Why do my feet get more tired and sore when I am standing still than when I am walking?

If we leave aside the possible presence of diseases like arthritis or diabetes, several mechanical factors could make standing still more tiring than walking.

First, the action of the muscles in walking keeps the circulation of both blood and lymph going, preventing the pooling of fluids in feet and ankles.

For another thing, when a person stands still, each foot is supporting about half the body’s weight all by itself all the time. But in walking, there is a momentary respite for each foot as the other makes contact with the ground. When the unburdened foot swings forward, it is free of weight-bearing duty for the time it takes to complete that stride.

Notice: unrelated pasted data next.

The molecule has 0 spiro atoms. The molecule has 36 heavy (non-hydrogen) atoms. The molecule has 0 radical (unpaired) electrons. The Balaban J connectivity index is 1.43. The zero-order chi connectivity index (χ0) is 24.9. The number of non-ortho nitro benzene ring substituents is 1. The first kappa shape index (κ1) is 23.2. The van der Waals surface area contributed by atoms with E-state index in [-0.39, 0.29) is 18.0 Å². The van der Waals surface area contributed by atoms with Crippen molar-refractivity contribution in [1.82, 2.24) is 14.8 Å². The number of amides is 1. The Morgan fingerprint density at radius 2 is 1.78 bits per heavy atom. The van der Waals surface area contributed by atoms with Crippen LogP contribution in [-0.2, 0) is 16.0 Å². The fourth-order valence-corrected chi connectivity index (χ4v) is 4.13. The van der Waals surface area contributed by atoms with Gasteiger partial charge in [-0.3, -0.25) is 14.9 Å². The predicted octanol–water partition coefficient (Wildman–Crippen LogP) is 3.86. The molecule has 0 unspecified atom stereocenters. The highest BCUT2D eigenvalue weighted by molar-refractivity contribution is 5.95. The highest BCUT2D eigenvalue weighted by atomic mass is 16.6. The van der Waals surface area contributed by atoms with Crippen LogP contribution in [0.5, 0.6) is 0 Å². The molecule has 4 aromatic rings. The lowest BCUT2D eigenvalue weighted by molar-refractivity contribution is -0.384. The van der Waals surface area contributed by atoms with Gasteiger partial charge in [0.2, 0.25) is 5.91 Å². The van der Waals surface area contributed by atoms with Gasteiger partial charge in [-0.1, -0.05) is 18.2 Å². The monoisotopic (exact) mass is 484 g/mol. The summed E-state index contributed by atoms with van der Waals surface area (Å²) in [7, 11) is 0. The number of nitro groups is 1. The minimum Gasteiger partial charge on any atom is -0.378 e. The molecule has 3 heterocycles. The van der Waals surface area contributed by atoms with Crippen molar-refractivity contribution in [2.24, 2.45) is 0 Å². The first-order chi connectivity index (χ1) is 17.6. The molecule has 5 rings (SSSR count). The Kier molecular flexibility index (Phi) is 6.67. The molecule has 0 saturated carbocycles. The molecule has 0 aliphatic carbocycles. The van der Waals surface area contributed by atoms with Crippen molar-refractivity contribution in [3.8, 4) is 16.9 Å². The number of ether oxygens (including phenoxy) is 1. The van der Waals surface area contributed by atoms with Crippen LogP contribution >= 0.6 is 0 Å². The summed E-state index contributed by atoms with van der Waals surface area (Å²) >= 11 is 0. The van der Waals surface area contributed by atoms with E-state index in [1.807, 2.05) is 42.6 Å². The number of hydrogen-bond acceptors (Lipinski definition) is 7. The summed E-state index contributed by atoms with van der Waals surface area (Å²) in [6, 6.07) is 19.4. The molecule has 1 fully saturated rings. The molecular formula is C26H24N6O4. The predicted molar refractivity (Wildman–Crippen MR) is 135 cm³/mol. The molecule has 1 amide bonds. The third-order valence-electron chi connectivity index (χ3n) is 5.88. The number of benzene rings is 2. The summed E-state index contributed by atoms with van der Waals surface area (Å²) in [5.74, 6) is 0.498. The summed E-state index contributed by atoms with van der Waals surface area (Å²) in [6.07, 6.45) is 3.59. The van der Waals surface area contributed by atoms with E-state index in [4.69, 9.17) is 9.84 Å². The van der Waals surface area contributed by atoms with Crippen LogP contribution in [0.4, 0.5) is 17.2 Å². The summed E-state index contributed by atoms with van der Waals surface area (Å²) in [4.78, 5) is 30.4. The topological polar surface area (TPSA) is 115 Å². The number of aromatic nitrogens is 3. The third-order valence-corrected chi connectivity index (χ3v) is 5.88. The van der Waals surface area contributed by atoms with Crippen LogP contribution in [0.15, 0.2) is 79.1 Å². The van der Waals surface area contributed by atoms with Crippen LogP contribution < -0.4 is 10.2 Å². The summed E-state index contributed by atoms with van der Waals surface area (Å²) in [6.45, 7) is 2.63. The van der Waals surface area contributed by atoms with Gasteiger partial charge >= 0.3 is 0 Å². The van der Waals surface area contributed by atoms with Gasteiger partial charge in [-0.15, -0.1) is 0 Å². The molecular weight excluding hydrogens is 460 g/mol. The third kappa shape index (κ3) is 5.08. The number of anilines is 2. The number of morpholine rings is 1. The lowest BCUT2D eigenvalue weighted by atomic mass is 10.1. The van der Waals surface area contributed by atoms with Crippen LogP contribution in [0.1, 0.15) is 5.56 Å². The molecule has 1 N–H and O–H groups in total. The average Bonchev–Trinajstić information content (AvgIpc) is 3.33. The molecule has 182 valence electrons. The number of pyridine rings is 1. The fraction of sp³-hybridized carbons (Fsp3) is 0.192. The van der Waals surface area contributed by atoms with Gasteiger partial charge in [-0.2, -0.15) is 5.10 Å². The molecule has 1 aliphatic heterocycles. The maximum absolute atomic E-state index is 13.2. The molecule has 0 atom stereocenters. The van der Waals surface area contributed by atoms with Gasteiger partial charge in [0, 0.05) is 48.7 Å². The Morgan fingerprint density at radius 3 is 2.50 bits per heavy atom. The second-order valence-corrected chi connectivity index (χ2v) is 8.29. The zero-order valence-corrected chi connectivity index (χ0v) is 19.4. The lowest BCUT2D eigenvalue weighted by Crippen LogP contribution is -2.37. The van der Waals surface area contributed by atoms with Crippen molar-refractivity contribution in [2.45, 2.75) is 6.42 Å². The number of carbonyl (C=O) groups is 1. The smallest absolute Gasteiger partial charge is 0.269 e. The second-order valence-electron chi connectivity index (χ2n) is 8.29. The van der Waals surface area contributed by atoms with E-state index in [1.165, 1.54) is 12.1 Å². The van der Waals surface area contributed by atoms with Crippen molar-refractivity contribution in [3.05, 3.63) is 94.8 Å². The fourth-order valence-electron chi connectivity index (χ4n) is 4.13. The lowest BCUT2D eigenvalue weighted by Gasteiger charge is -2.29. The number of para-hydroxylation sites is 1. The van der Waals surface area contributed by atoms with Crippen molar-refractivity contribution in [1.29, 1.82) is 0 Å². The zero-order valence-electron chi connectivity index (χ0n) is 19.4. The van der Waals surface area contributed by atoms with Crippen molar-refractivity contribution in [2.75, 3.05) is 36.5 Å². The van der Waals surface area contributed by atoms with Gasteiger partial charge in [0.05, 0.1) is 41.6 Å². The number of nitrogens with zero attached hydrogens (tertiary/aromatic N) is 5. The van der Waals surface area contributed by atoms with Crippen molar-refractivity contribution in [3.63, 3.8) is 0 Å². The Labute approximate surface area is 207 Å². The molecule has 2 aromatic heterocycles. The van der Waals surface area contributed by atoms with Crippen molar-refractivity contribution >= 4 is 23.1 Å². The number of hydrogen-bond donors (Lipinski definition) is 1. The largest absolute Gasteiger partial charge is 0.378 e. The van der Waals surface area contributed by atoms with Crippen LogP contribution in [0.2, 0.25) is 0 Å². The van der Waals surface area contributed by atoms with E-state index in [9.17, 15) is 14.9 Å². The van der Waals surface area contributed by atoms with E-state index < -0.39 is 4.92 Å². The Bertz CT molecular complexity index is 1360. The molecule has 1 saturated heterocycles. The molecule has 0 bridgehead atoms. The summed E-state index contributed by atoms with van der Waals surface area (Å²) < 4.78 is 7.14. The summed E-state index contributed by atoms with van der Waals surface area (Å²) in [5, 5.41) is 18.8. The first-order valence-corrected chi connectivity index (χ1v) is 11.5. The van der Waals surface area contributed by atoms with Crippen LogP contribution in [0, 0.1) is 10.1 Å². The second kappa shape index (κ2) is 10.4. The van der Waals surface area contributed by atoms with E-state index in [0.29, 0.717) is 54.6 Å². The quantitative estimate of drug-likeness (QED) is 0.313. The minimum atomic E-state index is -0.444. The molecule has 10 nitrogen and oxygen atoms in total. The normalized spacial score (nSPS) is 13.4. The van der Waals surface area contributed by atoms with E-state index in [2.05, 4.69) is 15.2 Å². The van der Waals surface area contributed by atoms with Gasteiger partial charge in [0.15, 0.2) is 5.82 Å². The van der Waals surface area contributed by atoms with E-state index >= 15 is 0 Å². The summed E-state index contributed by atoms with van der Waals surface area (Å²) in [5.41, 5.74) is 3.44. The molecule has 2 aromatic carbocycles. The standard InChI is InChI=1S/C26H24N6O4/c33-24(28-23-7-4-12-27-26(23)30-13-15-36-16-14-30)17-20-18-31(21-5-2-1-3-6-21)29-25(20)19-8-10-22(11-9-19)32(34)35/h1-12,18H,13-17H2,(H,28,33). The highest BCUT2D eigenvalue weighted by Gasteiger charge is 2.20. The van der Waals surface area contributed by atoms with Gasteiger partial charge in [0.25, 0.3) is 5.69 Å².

Experts in easing the fatigue of those who must work standing up for long periods often suggest making a conscious effort to shift weight from one foot to the other and elevating the feet alternately on a footrest.

Another fatigue factor in standing still is that the surface underfoot remains the same. Studies of store employees and shoppers have found that there is less perceived fatigue even in walking if the flooring changes periodically, perhaps from wood to carpet. A resilient surface also helps.

Also, someone who plans to take a walk may have chosen more supportive and comfortable shoes than the person who unexpectedly encounters a long line at the bank.